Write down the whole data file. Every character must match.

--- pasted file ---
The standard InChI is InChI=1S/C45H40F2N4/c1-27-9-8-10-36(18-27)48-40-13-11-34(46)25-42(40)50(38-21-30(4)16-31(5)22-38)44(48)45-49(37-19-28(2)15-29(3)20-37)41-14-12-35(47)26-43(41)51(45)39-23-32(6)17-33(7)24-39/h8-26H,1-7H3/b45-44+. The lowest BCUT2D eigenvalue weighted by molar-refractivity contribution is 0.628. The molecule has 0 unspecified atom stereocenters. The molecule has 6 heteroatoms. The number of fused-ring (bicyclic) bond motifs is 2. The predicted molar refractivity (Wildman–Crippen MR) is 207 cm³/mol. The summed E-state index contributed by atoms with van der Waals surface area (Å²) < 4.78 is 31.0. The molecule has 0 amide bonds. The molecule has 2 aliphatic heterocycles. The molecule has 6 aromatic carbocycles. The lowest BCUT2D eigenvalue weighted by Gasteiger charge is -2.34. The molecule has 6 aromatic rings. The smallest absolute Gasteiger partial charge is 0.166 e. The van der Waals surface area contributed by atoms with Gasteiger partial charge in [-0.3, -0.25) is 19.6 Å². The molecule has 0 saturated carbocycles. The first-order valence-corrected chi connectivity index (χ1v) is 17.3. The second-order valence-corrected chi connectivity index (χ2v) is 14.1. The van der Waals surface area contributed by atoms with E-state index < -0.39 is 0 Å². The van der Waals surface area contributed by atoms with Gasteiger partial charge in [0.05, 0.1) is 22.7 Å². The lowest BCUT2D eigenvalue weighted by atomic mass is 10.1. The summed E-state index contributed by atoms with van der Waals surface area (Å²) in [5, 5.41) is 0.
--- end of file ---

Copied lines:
The standard InChI is InChI=1S/C45H40F2N4/c1-27-9-8-10-36(18-27)48-40-13-11-34(46)25-42(40)50(38-21-30(4)16-31(5)22-38)44(48)45-49(37-19-28(2)15-29(3)20-37)41-14-12-35(47)26-43(41)51(45)39-23-32(6)17-33(7)24-39/h8-26H,1-7H3/b45-44+. The lowest BCUT2D eigenvalue weighted by molar-refractivity contribution is 0.628. The molecule has 0 unspecified atom stereocenters. The molecule has 6 heteroatoms. The number of fused-ring (bicyclic) bond motifs is 2. The predicted molar refractivity (Wildman–Crippen MR) is 207 cm³/mol. The summed E-state index contributed by atoms with van der Waals surface area (Å²) < 4.78 is 31.0. The molecule has 0 amide bonds. The molecule has 2 aliphatic heterocycles. The molecule has 6 aromatic carbocycles. The lowest BCUT2D eigenvalue weighted by Gasteiger charge is -2.34. The molecule has 6 aromatic rings. The smallest absolute Gasteiger partial charge is 0.166 e. The van der Waals surface area contributed by atoms with Gasteiger partial charge in [-0.3, -0.25) is 19.6 Å². The molecule has 0 saturated carbocycles. The first-order valence-corrected chi connectivity index (χ1v) is 17.3. The second-order valence-corrected chi connectivity index (χ2v) is 14.1. The van der Waals surface area contributed by atoms with E-state index < -0.39 is 0 Å². The van der Waals surface area contributed by atoms with Gasteiger partial charge in [0.05, 0.1) is 22.7 Å². The lowest BCUT2D eigenvalue weighted by atomic mass is 10.1. The summed E-state index contributed by atoms with van der Waals surface area (Å²) in [5, 5.41) is 0.